|Design #2 (typical) with dowels in a “V” shape, and mylar flapping above and near entrance hole. THIS IS MY FAVORITE SPOOKER, and HAS NOT BEEN DEFEATED TO MY KNOWLEDGE.
|Design #3 using flagging material on a stick or pole. Streamers may not consistently get close enough to entrance hole so this design may be less effective in my opinion. NOT RECOMMENDED as it sometimes fails – only shown here for historical purposes as it was the original concept.
|Design #4 for Gilbertson Box. Long, thin piece of scrap wood/dowel (tied to pole with plastic cable tie), with plastic elbow and a short piece of lightweight metal tubing jammed down over the dowel.
|NOT RECOMMENDED. Not as effective as designs where streamers brush the roof and hang from something parallel to the roof.
|Design #5. Tinsel wands used as party favors or children’s toys can also be used as sparrow spookers. Tape it to the box post, above the box. (Rose Bragg of the Bluebird Restoration Society of Wisconsin) If necessary, trim the tinsel so it just brushes the roof.
|Design #4 on NABS-style box with plumber’s elbow and PVC pipe. (Note: I think the mylar should be on top of the roof, barely brushing it, so it moves readily in the wind, and over the roof itself. This one is probably taller than it needs to be.)
|Temporary spooker made out of cut up foil popcorn bag, duct tape, coffee stirrers and sticks. It worked!
|Another view of Design #4, made with PVC.
|Materials: Sparrow spookers are not only effective, they are cheap to make.
Acceptance by Bluebirds: Different species and different individuals of the same species behave different, and may react differently to anything noticeably new. By putting the spooker up after the first egg is laid (usually before 1 p.m.), you will have confirmation of acceptance (and will not have to worry about interrupting incubation), as long as a new egg is laid the next day. You will also be protecting the nest while it is unoccupied, since the female does not begin incubating the eggs until she finishes laying all her eggs.
If desired, observe the box after installation. In my experience, the female usually accepts it almost immediately–it may take the male 10-30 minutes. Males have been seen grabbing the end of a piece of mylar and shaking it or pulling on it right after installation.
It would be unusual for a spooker not to be accepted within an hour or two. (I have heard of one instance where it was NOT accepted by the female, and she only returned to the box after the spooker was removed. That is why observation is useful.)
Avoid installing the spooker when it is very windy, as this may affect acceptance. If they don’t seem to accept it right away, leave the spooker up but take a rubber band and bunch the streamers to the top post out of the way. Then let one or more of the streamers down every day to desensitize them.
Can I put the spooker up before an egg is laid? Some people have so many problems with House Sparrows that they want to put a spooker up BEFORE an egg is laid. I do not really recommend it for these reasons:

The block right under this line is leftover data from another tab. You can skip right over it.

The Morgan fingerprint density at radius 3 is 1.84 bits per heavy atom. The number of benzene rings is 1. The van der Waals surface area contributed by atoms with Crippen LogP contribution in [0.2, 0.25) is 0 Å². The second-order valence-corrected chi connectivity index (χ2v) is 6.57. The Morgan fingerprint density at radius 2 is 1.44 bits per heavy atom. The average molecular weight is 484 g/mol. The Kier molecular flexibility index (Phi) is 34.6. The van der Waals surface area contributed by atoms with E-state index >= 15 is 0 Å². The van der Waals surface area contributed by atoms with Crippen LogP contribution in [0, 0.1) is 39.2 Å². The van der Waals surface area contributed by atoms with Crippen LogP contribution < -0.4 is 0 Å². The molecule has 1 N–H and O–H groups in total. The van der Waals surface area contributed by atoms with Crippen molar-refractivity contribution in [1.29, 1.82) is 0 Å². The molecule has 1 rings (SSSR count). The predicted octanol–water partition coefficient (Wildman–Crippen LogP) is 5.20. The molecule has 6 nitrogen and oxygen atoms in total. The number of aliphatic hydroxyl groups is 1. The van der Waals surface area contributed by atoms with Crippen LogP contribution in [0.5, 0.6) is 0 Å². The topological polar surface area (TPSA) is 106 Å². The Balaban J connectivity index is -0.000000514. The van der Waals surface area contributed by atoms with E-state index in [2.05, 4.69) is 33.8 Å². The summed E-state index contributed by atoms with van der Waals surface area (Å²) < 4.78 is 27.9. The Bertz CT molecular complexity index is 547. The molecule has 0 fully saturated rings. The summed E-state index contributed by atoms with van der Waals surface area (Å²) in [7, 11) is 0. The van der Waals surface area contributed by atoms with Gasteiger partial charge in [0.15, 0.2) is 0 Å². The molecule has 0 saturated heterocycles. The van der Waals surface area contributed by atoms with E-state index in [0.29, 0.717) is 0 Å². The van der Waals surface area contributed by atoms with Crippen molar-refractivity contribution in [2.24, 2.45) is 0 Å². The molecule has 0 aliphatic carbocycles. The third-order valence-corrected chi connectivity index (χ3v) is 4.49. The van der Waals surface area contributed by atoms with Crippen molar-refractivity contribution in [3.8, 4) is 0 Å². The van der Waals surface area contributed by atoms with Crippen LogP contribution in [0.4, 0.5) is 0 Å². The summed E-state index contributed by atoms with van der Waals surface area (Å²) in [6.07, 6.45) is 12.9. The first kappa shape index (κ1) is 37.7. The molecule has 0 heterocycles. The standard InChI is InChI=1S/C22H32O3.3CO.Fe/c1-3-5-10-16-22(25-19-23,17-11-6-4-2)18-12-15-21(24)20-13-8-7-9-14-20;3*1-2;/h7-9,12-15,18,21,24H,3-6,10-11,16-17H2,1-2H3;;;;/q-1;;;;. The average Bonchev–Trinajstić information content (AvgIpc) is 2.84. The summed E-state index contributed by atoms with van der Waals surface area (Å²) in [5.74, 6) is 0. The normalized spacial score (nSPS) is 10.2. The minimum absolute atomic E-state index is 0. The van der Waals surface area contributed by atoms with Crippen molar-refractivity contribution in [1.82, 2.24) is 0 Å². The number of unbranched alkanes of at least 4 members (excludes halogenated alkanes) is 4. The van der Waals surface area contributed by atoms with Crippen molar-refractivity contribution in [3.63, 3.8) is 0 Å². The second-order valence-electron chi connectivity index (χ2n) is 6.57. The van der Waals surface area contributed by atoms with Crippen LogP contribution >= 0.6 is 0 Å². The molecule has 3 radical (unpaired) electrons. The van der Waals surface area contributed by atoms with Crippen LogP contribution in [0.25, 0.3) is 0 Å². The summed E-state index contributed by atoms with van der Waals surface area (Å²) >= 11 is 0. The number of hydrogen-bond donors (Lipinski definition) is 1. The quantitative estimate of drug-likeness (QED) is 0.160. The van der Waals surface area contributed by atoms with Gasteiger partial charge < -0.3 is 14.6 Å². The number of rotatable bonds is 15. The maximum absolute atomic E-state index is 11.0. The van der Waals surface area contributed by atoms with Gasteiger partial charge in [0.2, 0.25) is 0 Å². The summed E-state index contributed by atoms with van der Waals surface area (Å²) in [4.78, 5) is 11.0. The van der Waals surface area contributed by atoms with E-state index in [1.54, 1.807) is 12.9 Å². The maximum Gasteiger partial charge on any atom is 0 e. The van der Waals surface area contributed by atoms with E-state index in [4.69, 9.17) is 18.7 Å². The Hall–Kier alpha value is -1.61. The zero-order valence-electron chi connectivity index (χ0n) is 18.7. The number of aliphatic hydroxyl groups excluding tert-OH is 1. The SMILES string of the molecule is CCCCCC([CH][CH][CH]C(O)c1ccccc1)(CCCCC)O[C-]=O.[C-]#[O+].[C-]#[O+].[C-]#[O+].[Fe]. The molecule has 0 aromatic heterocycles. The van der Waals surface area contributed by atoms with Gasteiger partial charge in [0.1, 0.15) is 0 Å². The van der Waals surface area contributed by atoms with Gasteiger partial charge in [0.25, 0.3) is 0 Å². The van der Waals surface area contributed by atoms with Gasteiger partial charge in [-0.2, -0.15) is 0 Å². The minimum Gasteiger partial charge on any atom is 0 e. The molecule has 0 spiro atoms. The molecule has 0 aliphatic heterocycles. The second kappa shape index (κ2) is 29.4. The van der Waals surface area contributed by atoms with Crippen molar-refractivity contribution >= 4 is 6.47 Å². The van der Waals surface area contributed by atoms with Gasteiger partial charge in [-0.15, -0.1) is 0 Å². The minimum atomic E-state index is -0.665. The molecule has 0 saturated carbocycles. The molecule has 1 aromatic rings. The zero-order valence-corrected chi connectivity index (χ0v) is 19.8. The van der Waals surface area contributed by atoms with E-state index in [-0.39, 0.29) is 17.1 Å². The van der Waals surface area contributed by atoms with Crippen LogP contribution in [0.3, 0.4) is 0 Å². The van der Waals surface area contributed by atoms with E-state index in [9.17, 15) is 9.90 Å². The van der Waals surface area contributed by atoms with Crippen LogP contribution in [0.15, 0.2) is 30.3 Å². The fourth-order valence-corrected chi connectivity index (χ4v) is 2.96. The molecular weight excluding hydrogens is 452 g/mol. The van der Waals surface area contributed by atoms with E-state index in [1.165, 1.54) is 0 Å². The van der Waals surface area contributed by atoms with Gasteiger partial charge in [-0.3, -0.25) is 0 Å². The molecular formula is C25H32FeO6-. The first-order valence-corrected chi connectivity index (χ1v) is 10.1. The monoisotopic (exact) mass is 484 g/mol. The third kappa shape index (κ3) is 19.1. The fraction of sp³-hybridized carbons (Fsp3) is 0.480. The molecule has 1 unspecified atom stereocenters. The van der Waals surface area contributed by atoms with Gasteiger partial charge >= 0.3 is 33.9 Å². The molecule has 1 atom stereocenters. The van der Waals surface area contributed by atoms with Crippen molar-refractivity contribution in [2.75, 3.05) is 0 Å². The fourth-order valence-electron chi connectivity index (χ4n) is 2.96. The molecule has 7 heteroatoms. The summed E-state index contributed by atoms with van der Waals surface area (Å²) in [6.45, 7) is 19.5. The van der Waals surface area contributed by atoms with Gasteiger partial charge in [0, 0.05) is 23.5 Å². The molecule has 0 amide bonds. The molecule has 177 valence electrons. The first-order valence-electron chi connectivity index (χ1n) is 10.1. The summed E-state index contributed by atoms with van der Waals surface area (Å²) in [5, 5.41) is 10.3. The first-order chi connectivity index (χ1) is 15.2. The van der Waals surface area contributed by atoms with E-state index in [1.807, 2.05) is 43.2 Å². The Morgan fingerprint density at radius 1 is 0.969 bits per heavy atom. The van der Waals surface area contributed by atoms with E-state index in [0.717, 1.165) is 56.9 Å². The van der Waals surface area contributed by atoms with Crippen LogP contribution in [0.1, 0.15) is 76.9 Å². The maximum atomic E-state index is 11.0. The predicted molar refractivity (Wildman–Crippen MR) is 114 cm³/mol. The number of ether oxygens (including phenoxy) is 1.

One person did report putting sparrow spookers on two nestboxes early – one during bluebird nest building (before egg was laid), and one before Tree Swallows occupied a box (the previous swallow occupant was killed by HOSP). In both cases, the bluebirds and Tree Swallows did accept the “early” spooker and went on to successfully nest. More data is needed on this practice. Another person left one up after fledging, and the bluebirds went on to build a second nest. However, see concerns above.
We really do not know why the spooker or the magic halo deter HOSP and not other birds. Perhaps as seed eaters, their vision is not as good as birds that are predominantly insect eaters. When placed on a mealworm feeder, a spooker was not accepted by blues. A Magic Halo is a better choice for a FEEDER – it is NOT intended for use on a nestbox.
If the spooker is on a box in a public place, you might want to thumbtack or staple a laminated message to the box for educational purposes: “The mylar “sparrow spooker” above this box is meant to keep nonnative House Sparrows from killing the Tree Swallow adults/eggs/nestlings that occupy this nest box.”
A Spring 1995 issue of Sialia contained a report that Wayne Davis and Beth Blankenship experimented with four streamers made of plastic flagging, hung from the front of the roof of slot boxes. With this set up, the bird would have to go in between the flagging to enter the box. No deterrent effect was observed either on bluebirds or HOSP.
A sparrow spooker is an invaluable tool to protect nesting bluebirds. However, nothing besides trapping and elimination is foolproof. To effectively manage HOSPs, I recommend using a combination of passive and active control techniques.
Sources and Acknowledgements:
– Mark, Wildlife Gardeners, 2009